Monday, April 19, 2010

STOMPing into Saturday in Greensburg

I couldn’t have asked for a better Saturday afternoon. The weather was gorgeous, the sun was shining, and the streets of downtown Greensburg were bustling. I couldn’t wait to see STOMP at the Palace Theatre.

Several months ago around Christmas, I noticed an advertisement in my school’s—Saint Vincent College—newspaper for the Palace Theatre. Listed with several other upcoming events, was STOMP, performing at the Palace Theatre on April 2nd at 8 p.m. and April 3 at 2 p.m. and 8 p.m. Occasionally I have heard about STOMP and have seen STOMP-inspired dance groups, but upon finding this advertisement I couldn’t resist buying tickets to the show. With my boyfriend’s birthday, which happens to be April 3rd already on the calendar and the usual “what-special-plans-am-I-going-to-make-for-you-this-year” thoughts already surfacing in mind, I figured this would be the perfect opportunity to surprise him and to experience something new together. Being the impulsive person that I am, I (briefly) thought it over and immediately jumped online to order tickets. Luckily, there were still many seats available. I debated between balcony seats and the lower level orchestra seats; I ended up selecting Seats 9 and 10, in the center, Row F, about 9 rows away from the stage. Not too bad. Seeing that this group is all about producing unique percussion sounds and rhythms, being seated closest to the stage would be the best place to truly absorb the atmosphere. I was very satisfied with the Palace Theatre’s user-friendly website to order the tickets and with the promptness after purchasing them; about a week later I received the tickets in my school mailbox.

Now with the tickets in my possession, I just had to wait until April. I was keeping this as a birthday surprise for Jim. Me? Keeping a secret? Ha…Oddly enough, I made it all the way to about 3 hours before the 2 p.m. showing on Saturday, April 3. I gave him one of his birthday cards (my indecisive nature won’t let me choose just one) which held both of our tickets. His initial reaction was just a timid “aww...thanks, but uhh what exactly is STOMP?” I however was far from bummed out with his reaction because I knew a lot about the group and was eager to explain them to him before the show. Jim is a drummer (and never lets me forget it with his constant rapping on tables and tapping of feet) so I figured this should be interesting for him.

That afternoon, we parked at City Hall and walked up North Pennsylvania Ave. and passed several different unique shoppes and restaurants. We arrived at the Palace Theatre on West Otterman Street and only had to wait about fifteen minutes for the doors to open. Shortly after the wait attendants began seating people and the show started several minutes later. The group made their way onto the stage and immediately zoned in the audience with a brief performance involving brooms. Because STOMP creates art, music and rhythms by using the body as well as out of ordinary objects, it wasn’t surprising when they pulled out objects like matchboxes, paint cans, garbage cans (and lids), and, are you ready for this? Everything and the kitchen sink (literally). They formed a drum line, with straight-from-your-kitchen sinks hooked around their upper bodies from a metal chain. The performers kept the audience awed, thrilled and engaged through several creative scenes with even more bizarre objects for about an hour and 45 minutes. But even after the show ended, the audience was excitedly eager for more. It was a brilliant performance and an interesting experience; and looking over at Jim’s intrigued expressions every so often made it even more rewarding. I knew he appreciated the technical drumming-aspects involved in the show.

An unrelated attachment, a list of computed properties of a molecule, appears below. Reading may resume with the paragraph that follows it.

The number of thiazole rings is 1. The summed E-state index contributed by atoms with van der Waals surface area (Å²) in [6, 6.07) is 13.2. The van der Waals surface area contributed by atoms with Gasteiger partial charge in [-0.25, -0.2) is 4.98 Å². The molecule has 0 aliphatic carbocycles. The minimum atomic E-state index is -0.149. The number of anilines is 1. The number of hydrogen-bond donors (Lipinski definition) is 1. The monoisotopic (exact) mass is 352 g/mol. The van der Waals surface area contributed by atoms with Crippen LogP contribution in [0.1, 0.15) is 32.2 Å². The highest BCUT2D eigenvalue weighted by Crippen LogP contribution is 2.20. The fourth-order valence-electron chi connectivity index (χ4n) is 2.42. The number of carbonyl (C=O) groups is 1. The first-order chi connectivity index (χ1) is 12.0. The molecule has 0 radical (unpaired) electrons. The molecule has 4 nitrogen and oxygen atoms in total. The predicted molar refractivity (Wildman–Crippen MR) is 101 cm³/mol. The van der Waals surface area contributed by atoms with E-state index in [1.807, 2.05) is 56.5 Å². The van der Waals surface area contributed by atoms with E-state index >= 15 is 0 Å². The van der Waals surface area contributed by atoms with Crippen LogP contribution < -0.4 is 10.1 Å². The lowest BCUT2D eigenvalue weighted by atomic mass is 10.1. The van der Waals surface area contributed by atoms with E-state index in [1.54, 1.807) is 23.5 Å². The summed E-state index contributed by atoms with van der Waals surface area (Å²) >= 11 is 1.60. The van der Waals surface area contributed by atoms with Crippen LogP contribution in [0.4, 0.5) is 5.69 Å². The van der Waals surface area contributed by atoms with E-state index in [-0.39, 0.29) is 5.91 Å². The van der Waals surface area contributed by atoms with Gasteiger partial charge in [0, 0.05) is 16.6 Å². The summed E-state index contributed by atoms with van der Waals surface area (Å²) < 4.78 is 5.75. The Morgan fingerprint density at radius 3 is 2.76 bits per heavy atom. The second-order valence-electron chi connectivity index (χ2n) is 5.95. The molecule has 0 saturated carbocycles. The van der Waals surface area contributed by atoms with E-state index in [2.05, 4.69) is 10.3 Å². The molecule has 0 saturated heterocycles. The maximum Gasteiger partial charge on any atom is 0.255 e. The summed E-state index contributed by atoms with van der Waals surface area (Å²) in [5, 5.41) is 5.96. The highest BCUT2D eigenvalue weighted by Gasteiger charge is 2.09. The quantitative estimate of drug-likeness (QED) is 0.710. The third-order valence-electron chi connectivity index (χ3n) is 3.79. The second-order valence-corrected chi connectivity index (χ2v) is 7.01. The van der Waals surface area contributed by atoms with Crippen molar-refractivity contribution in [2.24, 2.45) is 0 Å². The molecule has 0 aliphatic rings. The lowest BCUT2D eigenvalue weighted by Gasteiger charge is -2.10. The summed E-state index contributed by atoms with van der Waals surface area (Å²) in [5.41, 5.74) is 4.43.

After the show, the audience was ostensibly pleased with the performance; the energy coming out of the show was almost the same as going in. After navigating our way through a mass exodus out of the Theatre, Jim and I tried to reenact some of the scenes we saw during our walk to The Headkeeper, a local tapas bar located on South Main Street; this was another excellent find and the perfect place to celebrate Jim’s 21st birthday. Since the show ended around 3:45 p.m., the restaurant’s patio seating was available as the evening rush hadn’t quite begun. A week beforehand, my supervisor at work had introduced me to the restaurant as a former biker bar, and with the seemingly mile-long rows of beer in the wall-side coolers, I couldn’t help but agree. The service was friendly and the food was excellent; Jim chose the calamari dish, and sticking to my typical creature of habit routine at restaurants, I chose the marinated chicken breast with basil pesto and goat cheese.

The City of Greensburg has so much to offer and all it takes is a little web-surfing, talking to friends, scouting out local events in newspapers, or checking out events listed online, to find something unique and entertaining to do on the weekends. I do not regret picking up that copy of the newspaper because Jim and I had a wonderful time together that day at the Palace Theatre, and our evening at The Headkeeper. I definitely would recommend checking out the many other events the Palace Theatre provides to the community as well as unique restaurants downtown. Stay informed with what’s going on in Greensburg, PA with ThinkGreensburg’s social media accounts such as Facebook, Twitter, and Flickr.


~A Saint Vincent College Sophomore

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